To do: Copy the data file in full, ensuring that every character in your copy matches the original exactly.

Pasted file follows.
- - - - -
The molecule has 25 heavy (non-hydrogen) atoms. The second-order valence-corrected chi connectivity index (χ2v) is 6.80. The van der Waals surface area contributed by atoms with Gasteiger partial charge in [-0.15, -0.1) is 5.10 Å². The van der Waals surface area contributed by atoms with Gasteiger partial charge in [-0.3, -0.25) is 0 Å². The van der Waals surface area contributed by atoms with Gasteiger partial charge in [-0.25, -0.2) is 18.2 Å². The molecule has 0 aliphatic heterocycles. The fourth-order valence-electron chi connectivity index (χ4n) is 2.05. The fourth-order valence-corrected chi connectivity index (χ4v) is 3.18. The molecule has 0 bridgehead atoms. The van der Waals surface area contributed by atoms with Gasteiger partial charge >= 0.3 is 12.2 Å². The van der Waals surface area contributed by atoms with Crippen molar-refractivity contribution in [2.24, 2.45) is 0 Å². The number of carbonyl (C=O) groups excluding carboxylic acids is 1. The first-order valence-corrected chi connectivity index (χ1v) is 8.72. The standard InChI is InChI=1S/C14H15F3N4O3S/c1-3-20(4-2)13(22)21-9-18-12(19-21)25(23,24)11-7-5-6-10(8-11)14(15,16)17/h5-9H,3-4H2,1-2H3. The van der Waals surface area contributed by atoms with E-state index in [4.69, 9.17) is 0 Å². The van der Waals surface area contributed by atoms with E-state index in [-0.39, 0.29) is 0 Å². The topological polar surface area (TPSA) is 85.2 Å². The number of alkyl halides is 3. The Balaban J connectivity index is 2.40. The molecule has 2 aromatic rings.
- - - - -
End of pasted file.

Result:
The molecule has 25 heavy (non-hydrogen) atoms. The second-order valence-corrected chi connectivity index (χ2v) is 6.80. The van der Waals surface area contributed by atoms with Gasteiger partial charge in [-0.15, -0.1) is 5.10 Å². The van der Waals surface area contributed by atoms with Gasteiger partial charge in [-0.3, -0.25) is 0 Å². The van der Waals surface area contributed by atoms with Gasteiger partial charge in [-0.25, -0.2) is 18.2 Å². The molecule has 0 aliphatic heterocycles. The fourth-order valence-electron chi connectivity index (χ4n) is 2.05. The fourth-order valence-corrected chi connectivity index (χ4v) is 3.18. The molecule has 0 bridgehead atoms. The van der Waals surface area contributed by atoms with Gasteiger partial charge >= 0.3 is 12.2 Å². The van der Waals surface area contributed by atoms with Crippen molar-refractivity contribution in [2.24, 2.45) is 0 Å². The number of carbonyl (C=O) groups excluding carboxylic acids is 1. The first-order valence-corrected chi connectivity index (χ1v) is 8.72. The standard InChI is InChI=1S/C14H15F3N4O3S/c1-3-20(4-2)13(22)21-9-18-12(19-21)25(23,24)11-7-5-6-10(8-11)14(15,16)17/h5-9H,3-4H2,1-2H3. The van der Waals surface area contributed by atoms with E-state index in [4.69, 9.17) is 0 Å². The van der Waals surface area contributed by atoms with E-state index in [-0.39, 0.29) is 0 Å². The topological polar surface area (TPSA) is 85.2 Å². The number of alkyl halides is 3. The Balaban J connectivity index is 2.40. The molecule has 2 aromatic rings.